Open Credo

January 7, 2014 | Software Consultancy

First impressions: Cucumber Pro

Cucumber Pro from a technical point of view

The team over at Cucumber Pro recently posted a sneak peek on their blog, demonstrating some key features of their offering.

As more of a technical user of Cucumber, there isn’t much that’s new or ground-breaking for me – almost every feature is already available through your preferred IDE combined with a few plugins.


Tristan Mccarthy

Tristan Mccarthy

First impressions: Cucumber Pro

It does however start to address one of the major limitations of using Cucumber as a BDD tool:  involving non technical stakeholders. When I am discussing options with clients and relating the pros and cons of various offerings one thing that always comes up with Cucumber is the difficulty of engaging the business in order to actually create the specifications.

In theory plain text feature files mean that anyone can work with them easily. In practice the required understanding of Gherkin syntax and use of version control means that it’s rarely feasible to write the features without using an IDE such as IntelliJ Idea to gain syntax highlighting, auto-completion and GUI based source control. This invariably puts off anyone without some development experience.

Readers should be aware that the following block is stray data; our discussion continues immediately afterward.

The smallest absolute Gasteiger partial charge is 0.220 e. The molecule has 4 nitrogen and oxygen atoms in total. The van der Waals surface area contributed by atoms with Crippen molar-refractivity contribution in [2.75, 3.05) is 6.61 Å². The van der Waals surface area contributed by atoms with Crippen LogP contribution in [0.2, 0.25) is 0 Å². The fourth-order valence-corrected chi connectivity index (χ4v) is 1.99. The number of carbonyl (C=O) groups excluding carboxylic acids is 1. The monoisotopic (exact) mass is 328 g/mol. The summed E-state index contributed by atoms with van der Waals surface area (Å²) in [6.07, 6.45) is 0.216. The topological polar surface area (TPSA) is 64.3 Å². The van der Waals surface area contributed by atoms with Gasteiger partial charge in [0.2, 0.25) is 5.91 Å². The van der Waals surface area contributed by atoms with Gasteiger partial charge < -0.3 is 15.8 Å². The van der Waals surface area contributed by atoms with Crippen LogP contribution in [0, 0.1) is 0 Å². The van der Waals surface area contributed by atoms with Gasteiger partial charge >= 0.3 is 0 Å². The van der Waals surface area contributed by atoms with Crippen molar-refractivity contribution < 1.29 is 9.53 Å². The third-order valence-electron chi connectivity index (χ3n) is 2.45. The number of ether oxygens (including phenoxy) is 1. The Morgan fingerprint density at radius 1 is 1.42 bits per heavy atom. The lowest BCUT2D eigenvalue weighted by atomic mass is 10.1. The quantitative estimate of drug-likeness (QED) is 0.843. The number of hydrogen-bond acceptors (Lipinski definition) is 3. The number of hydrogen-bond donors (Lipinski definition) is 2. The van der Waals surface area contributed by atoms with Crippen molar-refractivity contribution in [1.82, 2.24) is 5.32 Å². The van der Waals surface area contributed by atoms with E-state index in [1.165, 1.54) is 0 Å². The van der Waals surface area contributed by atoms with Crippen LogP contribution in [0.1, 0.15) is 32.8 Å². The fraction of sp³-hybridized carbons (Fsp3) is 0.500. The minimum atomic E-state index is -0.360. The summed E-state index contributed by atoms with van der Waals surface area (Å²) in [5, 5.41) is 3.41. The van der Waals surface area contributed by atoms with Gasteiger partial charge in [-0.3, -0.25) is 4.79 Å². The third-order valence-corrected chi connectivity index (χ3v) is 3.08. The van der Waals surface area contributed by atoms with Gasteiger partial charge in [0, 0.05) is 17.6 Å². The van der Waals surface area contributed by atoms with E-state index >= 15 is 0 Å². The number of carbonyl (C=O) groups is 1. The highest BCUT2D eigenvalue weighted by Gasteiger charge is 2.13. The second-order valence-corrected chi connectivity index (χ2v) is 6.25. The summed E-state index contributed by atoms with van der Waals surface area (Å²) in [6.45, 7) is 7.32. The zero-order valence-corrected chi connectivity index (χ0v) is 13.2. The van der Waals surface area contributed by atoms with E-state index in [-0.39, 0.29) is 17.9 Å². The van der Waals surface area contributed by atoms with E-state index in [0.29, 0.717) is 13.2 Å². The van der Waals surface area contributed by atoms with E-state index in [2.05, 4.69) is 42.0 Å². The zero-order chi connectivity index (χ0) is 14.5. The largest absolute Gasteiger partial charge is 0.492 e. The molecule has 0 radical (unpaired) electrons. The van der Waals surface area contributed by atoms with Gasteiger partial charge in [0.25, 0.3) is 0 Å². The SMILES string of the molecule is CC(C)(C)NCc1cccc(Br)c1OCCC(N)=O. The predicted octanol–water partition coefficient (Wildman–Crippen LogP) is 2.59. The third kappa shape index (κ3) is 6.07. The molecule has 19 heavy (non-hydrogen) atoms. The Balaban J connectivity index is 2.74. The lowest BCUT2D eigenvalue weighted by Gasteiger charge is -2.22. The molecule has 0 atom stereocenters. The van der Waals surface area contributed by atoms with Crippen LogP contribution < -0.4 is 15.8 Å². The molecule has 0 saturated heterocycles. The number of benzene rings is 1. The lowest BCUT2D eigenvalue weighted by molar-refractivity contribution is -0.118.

Putting all of this capability into a simplified web front-end will very likely increase the chance of getting real business engagement in the requirements capture process.

Cucumber Pro promises future functionality including publishing reports which will help a lot with exposing the results of test runs. At present the reports often languish unseen as CI build artefacts, losing much of their value for non-technical team members.

Something not explicitly mentioned on the post but visible in the example videos is the “add extra description” link. Another of the problems with Cucumber is the difficulty of capturing extra detail – something that competitors like Concordion excel at – particularly non textual information. If this functionality evolves to allow attachment of graphical content it could really round off Cucumber as a tool.

Everything so far looks well thought out and well executed so it’s certainly worth keeping an eye on the progress of this offering over the coming months.


This blog is written exclusively by the OpenCredo team. We do not accept external contributions.



Twitter LinkedIn Facebook Email